One man, a member of this mostly Muslim ethnic group, broke down in tears describing how his eldest son was shot dead in front of him, the man’s mother was brutally murdered and his house was torched to ashes. He said he took refuge in a mosque but was discovered by soldiers who abused him and burned the Koran.
These victims of what has been rightly called ethnic cleansing are suffering an anguish that can only stir a visitor’s heartbreak and anger. Their horrific experiences defy comprehension, yet they are the reality for nearly 1 million Rohingya refugees.
The Rohingya have suffered a pattern of persecution — lacking even the most basic human rights, starting with citizenship — by their own country, Myanmar.
Systematic human rights abuses by the security forces in Myanmar over the past year were designed to instill terror in the Rohingya population, leaving them with a dreadful choice: stay on in fear of death or leave everything simply to survive.
After a harrowing journey to safety, these refugees are now trying to cope with the harsh conditions in the Bangladesh district of Cox’s Bazar that have naturally resulted from the world’s fastest-growing refugee crisis.
Bangladesh is a developing country with resources stretched to the limits. Yet, while larger and wealthier countries around the world are closing doors to outsiders, the government and people of Bangladesh have opened their borders and hearts to the Rohingya.
The compassion and generosity of the Bangladeshi people show the best of humanity and have saved many thousands of lives.
But the response to this crisis must be a global one.
A Global Compact on Refugees is being finalized by member states of the United Nations so front-line countries such as Bangladesh are not alone in responding to a fleeing wave of humanity.
For now, however, the United Nations and humanitarian agencies are working flat-out alongside the refugees themselves and host communities to improve conditions. But far more resources are desperately needed to avert disaster and to give fuller expression to the principle that a refugee crisis calls for a global sharing of responsibility.
An international humanitarian appeal for almost $1 billion is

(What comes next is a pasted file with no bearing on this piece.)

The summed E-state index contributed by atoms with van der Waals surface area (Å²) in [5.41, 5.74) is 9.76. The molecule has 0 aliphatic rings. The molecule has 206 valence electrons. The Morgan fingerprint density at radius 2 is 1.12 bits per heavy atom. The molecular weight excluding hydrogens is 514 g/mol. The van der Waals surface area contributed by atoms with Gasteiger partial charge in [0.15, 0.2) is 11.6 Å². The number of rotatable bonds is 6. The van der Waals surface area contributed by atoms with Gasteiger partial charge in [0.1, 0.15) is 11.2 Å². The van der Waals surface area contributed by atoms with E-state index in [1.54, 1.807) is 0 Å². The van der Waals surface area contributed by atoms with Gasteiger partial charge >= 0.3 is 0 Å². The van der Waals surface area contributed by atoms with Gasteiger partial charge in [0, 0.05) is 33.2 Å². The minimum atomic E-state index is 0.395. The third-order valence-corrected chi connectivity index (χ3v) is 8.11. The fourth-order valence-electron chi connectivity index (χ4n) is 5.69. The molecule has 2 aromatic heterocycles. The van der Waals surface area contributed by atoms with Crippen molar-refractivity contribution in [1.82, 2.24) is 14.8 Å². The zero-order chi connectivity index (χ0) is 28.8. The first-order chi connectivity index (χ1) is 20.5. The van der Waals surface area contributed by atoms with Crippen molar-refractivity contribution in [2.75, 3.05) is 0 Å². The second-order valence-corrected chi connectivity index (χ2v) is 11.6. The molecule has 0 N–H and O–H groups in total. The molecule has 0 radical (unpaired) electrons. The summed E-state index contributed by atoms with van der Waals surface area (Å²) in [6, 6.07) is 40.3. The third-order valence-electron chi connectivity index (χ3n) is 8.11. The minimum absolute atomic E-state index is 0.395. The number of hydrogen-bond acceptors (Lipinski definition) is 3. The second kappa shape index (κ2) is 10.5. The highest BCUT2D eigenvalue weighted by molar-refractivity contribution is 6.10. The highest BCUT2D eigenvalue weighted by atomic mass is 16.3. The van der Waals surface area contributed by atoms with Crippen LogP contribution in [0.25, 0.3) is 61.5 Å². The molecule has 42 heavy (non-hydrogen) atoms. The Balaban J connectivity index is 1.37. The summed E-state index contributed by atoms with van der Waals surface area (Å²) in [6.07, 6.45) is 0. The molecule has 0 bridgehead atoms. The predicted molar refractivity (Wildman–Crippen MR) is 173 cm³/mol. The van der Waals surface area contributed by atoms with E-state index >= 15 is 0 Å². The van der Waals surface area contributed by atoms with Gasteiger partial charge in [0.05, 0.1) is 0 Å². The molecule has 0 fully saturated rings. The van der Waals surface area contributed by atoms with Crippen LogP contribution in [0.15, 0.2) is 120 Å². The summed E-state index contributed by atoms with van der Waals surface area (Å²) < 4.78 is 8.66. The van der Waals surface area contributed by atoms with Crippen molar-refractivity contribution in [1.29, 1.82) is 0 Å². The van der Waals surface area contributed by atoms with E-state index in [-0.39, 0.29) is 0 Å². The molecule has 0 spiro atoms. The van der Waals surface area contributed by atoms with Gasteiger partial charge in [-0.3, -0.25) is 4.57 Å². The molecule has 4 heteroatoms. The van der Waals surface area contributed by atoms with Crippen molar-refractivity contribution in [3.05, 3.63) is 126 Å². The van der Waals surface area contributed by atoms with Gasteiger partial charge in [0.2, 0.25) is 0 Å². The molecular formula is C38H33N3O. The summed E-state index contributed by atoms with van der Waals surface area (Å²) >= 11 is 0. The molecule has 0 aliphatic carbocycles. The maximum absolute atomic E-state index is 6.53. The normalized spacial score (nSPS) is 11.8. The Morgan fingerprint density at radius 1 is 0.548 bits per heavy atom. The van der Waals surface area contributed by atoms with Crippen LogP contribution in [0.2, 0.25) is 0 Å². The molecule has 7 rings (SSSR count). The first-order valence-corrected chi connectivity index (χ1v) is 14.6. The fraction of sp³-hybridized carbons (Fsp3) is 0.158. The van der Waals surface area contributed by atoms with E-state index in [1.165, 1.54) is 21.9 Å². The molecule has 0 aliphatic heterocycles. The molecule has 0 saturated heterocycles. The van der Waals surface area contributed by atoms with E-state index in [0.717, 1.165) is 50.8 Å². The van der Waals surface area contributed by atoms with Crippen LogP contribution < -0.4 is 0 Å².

funded at only 26 percent. This shortfall means that malnutrition prevails in the camp. It means that access to water and sanitation is far from ideal. It means that we cannot provide basic education for refugee children. Not least, it means inadequate measures to alleviate the immediate monsoon risk.
Makeshift homes hastily built by the refugees on arrival are now threatened by mudslides, requiring urgent action to find alternative sites and build stronger shelters.
Much has been done to address the challenge, but there are still grave risks because of the sheer dimensions of the crisis.
I traveled to Bangladesh with World Bank President Jim Yong Kim and welcome his leadership in mobilizing the bank’s announcement of $480 million in grant-based support to Rohingya refugees and their hosts. Yet far more is required from the international community.
Expressions of solidarity are not enough; the Rohingya people need genuine assistance.
Despite all they endured in Myanmar, the refugees I met in Cox’s Bazar have not given up hope. “We need security in Myanmar and citizenship. And we want justice for what our sisters, our daughters, our mothers have suffered,” one distraught but determined woman told me as she gestured to a mother cradling her young baby, the result of rape.
The crisis will not be solved overnight. At the same time, the situation cannot be allowed to continue indefinitely.
Myanmar must create the conditions for the return of the refugees with full rights and the promise of living in safety and dignity. This requires a massive investment — not only in reconstruction and development for all communities in one of Myanmar’s poorest regions, but also in reconciliation and respect for human rights.
Unless the root causes of the violence in Rakhine state are addressed comprehensively, misery and hatred will continue to fuel conflict. The Rohingya people cannot become forgotten victims. We must answer their clear appeals for help with action.